Feb 9, 2012 at 8:30 pm #1285467
Being a student and an all around cheapskate, MYOG has allowed me to play around with UL gear whilst remaining housed and fed. Using 2nds fabric and household items, you can pretty much get away with ultracheap ultralight- but I get hung up on sleep systems.
Looking for a way to make a (roughly) 30 degree quilt on the cheap is frustrating- even with synthetic insulation and sale fabrics I'm looking at roughly 100 bones, which compared to other gear i've made seems pretty steep. Also, looking at the downsides of synthetics (longevity, weight, compression), a down quilt kit from thruhiker looks like a viable alternative at a moderate increase in price.
I don't generally like to ask people about the cost of their possessions, but I feel it is more appropriate in the MYOG community. Reduced cost is a definite advantage to gettin down with the stitchness.
So anyway, I'd like to hear about light weight, cost conscience, myog sleep system experiences. I'm currently using a horrendously anemic chopped up Lafuma bag/now quilt that won't survive another season, and would like to start on a new quilt as soon as I finish my atrocious neon green tarptent :)
Thanks!Feb 9, 2012 at 9:28 pm #1837184
Yep, you pretty much have a grasp of the state of things.
Now about 3 yards for the insulation will be the bulk of the cost. You could look into 5 momme silk from dharma trading or similar source. Very lightweight and affordable. No DWR and not down/wind proof but if using a bivy and synthetics you should be ok.
I would say splurge on the down if you're not daunted by the construction. It'll be lighter, last considerably longer, and warmer so worth the cash.Feb 9, 2012 at 9:45 pm #1837192
@davidinkenaiLocale: North Woods. Far North.
How about getting a twin down comforter, stitching it on an angle and then cutting it in two to create two solo down BPing quilts for $35-45 each?
My kid slept 1,500 nights in one of their down quilts before it got a little frayed and we replaced it, although it would have been serviceable for another few hundred nights.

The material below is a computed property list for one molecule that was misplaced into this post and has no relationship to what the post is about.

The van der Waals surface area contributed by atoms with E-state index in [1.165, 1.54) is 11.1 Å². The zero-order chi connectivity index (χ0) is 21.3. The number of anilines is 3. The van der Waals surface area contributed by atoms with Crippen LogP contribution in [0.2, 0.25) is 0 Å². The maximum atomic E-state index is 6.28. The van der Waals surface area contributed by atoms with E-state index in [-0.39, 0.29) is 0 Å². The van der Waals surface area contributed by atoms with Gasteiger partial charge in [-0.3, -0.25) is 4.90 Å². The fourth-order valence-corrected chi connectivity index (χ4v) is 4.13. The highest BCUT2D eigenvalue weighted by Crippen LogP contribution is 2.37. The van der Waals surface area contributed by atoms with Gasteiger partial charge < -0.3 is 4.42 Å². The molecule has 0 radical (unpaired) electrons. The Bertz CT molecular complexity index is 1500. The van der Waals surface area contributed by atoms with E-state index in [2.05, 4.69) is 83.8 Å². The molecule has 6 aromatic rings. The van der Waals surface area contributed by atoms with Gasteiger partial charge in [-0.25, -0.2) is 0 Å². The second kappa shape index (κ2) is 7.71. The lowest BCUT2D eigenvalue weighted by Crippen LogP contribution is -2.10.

I see quilts for sale in my local thrift store, probably for $10-20 each. A queen or king could make a solo plus a double or two doubles. Some would be sythetic, others might be down. But you could try out the concept very cheaply.
Or start with a thrift-store or craigslist old down bag and cut it down to a quilt to reduce weight and bulk.Feb 9, 2012 at 10:04 pm #1837198
@cobbermanLocale: Northern Colorado
I recently completed my first MYOG quilt and did it on a budget. I purchased a used down sleeping bag at a REI garage sale for $9.83 (I usually see them $10-20 more than this). Mine was quite the steal for a little over 9oz of 750fp down. I then purchased my fabric from TiGoat and got their 8d 'kelly green' fabric and black Momentum90 from thru-hiker. You could go even cheaper (also slightly heavier) with some seconds 1.1oz ripstop from diygearsupply. My project came in under 60bucks for a 19oz quilt.Feb 9, 2012 at 10:22 pm #1837205
@newtonLocale: Southeastern Louisiana
This will be about as cheap as it can be for an "ultralight quilt".
Keep in mind that I can't guarantee the temperature rating.
Order 5 yards of 1.1oz Ripstop Nylon, 2nds from D.I.Y. Gear Supply at $3.20 per yard.
For insulation consider 6 oz per square yard 100% polyester quilt batting from your local fabric supply shop for roughly $12.00. See the link below.
Not accounting for draw cords, thread or other "hardware" your total should be around $28.00 for the above materials.
I made my first quilt in a similar fashion with bulk 6 oz polyester batting off a roll in my local fabric shop. I did not stitch or tie the quilt anywhere except around its perimeter. It kept me warm into the high 40's using a single layer of batting. It weighed in at somewhere around 1 pound 5 ounces as I recall.
The batting in the above link could possibly be doubled into two layers and the resultant weight should end up a little over 2 pounds. Maybe 2 pounds 4 or 5 ounces.
It is not the lightest option but I think it certainly is the cheapest that I know of at the moment.
Keep in mind that if you wear all of your clothes to sleep that a single layer may in fact do the trick.
Cover your head with a fleece or wool hat, wear mittens and use wool sleeping socks! ;-)
I hope this helps.
NewtonFeb 9, 2012 at 10:31 pm #1837206
@brendansLocale: Fruita CO
IMO best bang for your buck: